It is easy to look to religion for an explanation of why young men -- and some women -- become radicalized. But it is psychology, not theology, that offers the best tools for understanding radicalization -- and how best to undo it.
The appeal of Islamic State rests on individuals’ quest for what psychologists call “personal significance,” which the militant group’s extremist propaganda cleverly exploits. The quest for significance is the desire to matter, to be respected, to be somebody in one's own eyes and in the eyes of others.
A person’s sense of significance may be lost for many reasons, such as a personal failure or a stigma that comes from transgressing the norms of one's society. We are reminded of this when we examine the backgrounds of female suicide-bombers in Israel. The first female suicide-bomber in the Israeli-Palestinian conflict was divorced by her husband after she was found to be infertile. Another would-be bomber had been disfigured by burns, believed to have been caused by her family, after she had an affair. These women suffered from personal stigma and went on to volunteer for suicidal missions against the Israelis.
Loss of significance can also be caused by hopeless economic conditions. It can grow out of a sense of disparagement and discrimination, a not uncommon experience of many immigrants. And it can come from a sense that one's brethren in faith are being humiliated and disgraced around the world.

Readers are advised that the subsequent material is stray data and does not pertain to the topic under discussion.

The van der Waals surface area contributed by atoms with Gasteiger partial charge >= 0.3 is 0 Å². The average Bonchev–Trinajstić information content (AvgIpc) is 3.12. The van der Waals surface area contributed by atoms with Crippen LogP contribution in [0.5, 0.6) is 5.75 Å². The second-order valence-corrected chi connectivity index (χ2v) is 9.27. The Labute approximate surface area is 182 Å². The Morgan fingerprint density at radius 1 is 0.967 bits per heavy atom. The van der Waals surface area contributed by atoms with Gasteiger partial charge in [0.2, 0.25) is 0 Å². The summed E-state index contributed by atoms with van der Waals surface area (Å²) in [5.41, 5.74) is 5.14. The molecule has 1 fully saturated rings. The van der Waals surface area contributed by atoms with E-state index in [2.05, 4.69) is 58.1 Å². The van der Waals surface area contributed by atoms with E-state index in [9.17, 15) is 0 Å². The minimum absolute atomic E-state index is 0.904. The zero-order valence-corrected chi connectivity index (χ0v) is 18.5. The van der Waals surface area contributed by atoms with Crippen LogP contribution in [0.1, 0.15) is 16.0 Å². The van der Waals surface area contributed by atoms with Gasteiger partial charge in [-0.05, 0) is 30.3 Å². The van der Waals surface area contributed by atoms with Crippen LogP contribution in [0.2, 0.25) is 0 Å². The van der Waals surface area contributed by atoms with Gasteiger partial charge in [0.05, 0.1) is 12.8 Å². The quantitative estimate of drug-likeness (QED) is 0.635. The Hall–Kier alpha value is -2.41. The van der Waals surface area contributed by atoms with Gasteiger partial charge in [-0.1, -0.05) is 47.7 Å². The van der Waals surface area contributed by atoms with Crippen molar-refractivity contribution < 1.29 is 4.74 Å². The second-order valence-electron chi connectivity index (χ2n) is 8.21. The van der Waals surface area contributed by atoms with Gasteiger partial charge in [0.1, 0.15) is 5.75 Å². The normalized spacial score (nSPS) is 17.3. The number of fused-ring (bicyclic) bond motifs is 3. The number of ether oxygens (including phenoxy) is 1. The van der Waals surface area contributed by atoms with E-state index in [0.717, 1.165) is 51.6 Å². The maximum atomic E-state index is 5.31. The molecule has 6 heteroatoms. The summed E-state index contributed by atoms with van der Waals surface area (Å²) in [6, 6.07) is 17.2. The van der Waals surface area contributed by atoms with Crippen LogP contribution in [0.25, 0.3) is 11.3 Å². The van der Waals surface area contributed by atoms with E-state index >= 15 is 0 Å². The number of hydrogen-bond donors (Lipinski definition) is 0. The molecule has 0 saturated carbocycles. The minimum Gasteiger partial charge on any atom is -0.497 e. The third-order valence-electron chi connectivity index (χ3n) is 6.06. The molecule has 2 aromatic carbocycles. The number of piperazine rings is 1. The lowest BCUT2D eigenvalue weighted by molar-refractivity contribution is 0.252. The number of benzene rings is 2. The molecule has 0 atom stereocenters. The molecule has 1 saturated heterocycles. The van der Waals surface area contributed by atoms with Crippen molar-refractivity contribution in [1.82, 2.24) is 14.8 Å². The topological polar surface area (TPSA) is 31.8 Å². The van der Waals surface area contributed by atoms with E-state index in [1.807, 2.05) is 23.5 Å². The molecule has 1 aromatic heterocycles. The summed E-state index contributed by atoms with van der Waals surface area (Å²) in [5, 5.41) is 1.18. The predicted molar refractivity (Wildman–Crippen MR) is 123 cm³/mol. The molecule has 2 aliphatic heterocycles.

Ideological extremists like those leading Islamic State deliberately employ the ideas of collective hardship and victimization of Muslims worldwide to galvanize and recruit potential jihadists. In a 1997 interview with CNN, Osama bin Laden fulminated: “The mention of the U.S. reminds us before everything else of those innocent children who were dismembered, their heads and arms cut off …” Another senior Al Qaeda leader, Yehia Al Libi, stoked anger and indignation by saying: “Jihad in Algeria […] is your hope […] from the hell of the unjust ruling regimes whose prisons are congested with your youths and children, if not with your women.”